Zitronenschale als Basis für Biokunststoff @ Pixabay

Extracts of lemon and almond peels can be used for sustainably produced car parts and building components. This BARBARA project jointly funded by the European Union and industry ensures that food waste can be put to good use, replacing petroleum-based plastics with more environmentally friendly bioplastics.

The BARBARA project is supported by the European consortium called Bio-Based Industries. The intention is to make new bioplastics from extracts of plant residues for use in so-called fused filament fabrication or FFF, reports the EU. FFF is a versatile and widespread 3D printing technology.

The motivation for the project is mainly that there is a lot of superfluous food.

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    “EU countries produce around 110 million tons of animal and plant waste annually, while 33% to 50% of all food produced worldwide is never eaten,” explains BARBARA coordinator Berta Gonzalvo Bas.

    While most commercial bioplastics in use today, such as plastic bags or other single-use materials, have poor mechanical and thermal properties, BARBARA researchers are focusing on much more robust and high-performance applications.

    Strong and heat-resistant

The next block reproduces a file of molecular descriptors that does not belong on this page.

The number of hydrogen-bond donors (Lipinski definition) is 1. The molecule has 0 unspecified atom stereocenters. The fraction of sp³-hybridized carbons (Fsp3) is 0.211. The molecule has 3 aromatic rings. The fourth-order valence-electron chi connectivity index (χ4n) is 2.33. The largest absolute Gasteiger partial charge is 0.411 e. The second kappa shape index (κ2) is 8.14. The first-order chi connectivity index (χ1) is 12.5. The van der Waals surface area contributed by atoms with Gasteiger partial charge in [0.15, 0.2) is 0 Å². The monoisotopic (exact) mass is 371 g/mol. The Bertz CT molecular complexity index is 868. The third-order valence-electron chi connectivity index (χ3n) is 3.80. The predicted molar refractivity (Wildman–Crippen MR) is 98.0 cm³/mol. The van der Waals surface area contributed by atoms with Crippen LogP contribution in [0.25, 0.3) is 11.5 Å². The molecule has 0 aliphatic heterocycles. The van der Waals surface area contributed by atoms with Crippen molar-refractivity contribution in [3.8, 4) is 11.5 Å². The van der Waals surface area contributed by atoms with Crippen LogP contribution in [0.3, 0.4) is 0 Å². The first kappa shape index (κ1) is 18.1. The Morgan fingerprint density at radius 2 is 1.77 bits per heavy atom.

By chemically processing starch and similar biological compounds from corn by-products and developing bio-additives based on lemon peels, almond husks, pomegranate and inorganic enhancers, hybrid nano-biocomposite materials are produced. These new biopolymers are not only strong and exhibit a high thermal resistance, they can even be produced in different colors with additional functions such as antibacterial or odor-giving properties.

    These new compounds are currently being tested for different applications. These include 3D printed car door handles and dashboard components developed in collaboration with Centro Ricerche Fiat. Moulds for load-bearing truss connections that meet the strict thermal and mechanical requirements of the construction industry are also being developed in collaboration with ACCIONA Infrastructure.

    It is hoped that, thanks to Barbara partners’ technology, these new biopolymers and similar products will be able to compete with petroleum-based plastic materials that are currently being produced and disposed of on a large scale.

    One-fifth less CO2

    “End products made with these biopolymers should result in a 40% reduction in costs and a 20% reduction in CO2 emissions. The sustainability of the entire production process will thus be significantly improved,” says Gonzalvo Bas. Partners include production companies, agricultural cooperatives and leading research institutes. They want to look at the processes and production techniques of the project for commercial operation so that potentially innovative new industries can be developed.

    “The use of biobased and biodegradable materials in combination with additives extracted from vegetable residues and by-products is considered one of the most important pillars of the circular economy. We are transforming agrifood waste into a valuable raw material,” concludes Gonzalvo Bas.







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    Author profile picture Paul Smits is a political scientist and works as a journalist. Most of the time Paul worked as a reporter for a newspaper (Rotterdams Dagblad, AD). He now operates as a freelancer from South America (Ecuador).